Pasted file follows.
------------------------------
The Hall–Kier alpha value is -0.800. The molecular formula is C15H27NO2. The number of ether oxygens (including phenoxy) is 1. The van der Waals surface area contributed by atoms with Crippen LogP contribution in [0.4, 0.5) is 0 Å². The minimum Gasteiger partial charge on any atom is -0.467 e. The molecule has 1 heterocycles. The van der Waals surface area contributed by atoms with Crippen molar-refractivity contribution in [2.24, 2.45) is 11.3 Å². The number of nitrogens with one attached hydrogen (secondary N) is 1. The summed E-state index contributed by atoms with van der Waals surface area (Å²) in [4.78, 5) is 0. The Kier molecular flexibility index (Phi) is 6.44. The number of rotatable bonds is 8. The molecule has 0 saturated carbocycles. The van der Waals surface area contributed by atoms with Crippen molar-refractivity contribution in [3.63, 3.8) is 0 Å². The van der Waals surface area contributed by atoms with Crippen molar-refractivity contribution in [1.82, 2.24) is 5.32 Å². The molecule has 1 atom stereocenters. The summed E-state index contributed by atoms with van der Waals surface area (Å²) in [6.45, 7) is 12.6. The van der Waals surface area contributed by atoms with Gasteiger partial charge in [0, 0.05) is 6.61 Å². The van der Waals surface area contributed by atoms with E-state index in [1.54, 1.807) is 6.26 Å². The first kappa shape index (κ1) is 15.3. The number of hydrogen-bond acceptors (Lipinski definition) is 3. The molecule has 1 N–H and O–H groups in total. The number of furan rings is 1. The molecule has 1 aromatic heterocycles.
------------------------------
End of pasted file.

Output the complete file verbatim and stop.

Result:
The Hall–Kier alpha value is -0.800. The molecular formula is C15H27NO2. The number of ether oxygens (including phenoxy) is 1. The van der Waals surface area contributed by atoms with Crippen LogP contribution in [0.4, 0.5) is 0 Å². The minimum Gasteiger partial charge on any atom is -0.467 e. The molecule has 1 heterocycles. The van der Waals surface area contributed by atoms with Crippen molar-refractivity contribution in [2.24, 2.45) is 11.3 Å². The number of nitrogens with one attached hydrogen (secondary N) is 1. The summed E-state index contributed by atoms with van der Waals surface area (Å²) in [4.78, 5) is 0. The Kier molecular flexibility index (Phi) is 6.44. The number of rotatable bonds is 8. The molecule has 0 saturated carbocycles. The van der Waals surface area contributed by atoms with Crippen molar-refractivity contribution in [3.63, 3.8) is 0 Å². The van der Waals surface area contributed by atoms with Crippen molar-refractivity contribution in [1.82, 2.24) is 5.32 Å². The molecule has 1 atom stereocenters. The summed E-state index contributed by atoms with van der Waals surface area (Å²) in [6.45, 7) is 12.6. The van der Waals surface area contributed by atoms with Gasteiger partial charge in [0, 0.05) is 6.61 Å². The van der Waals surface area contributed by atoms with E-state index in [1.54, 1.807) is 6.26 Å². The first kappa shape index (κ1) is 15.3. The number of hydrogen-bond acceptors (Lipinski definition) is 3. The molecule has 1 N–H and O–H groups in total. The number of furan rings is 1. The molecule has 1 aromatic heterocycles.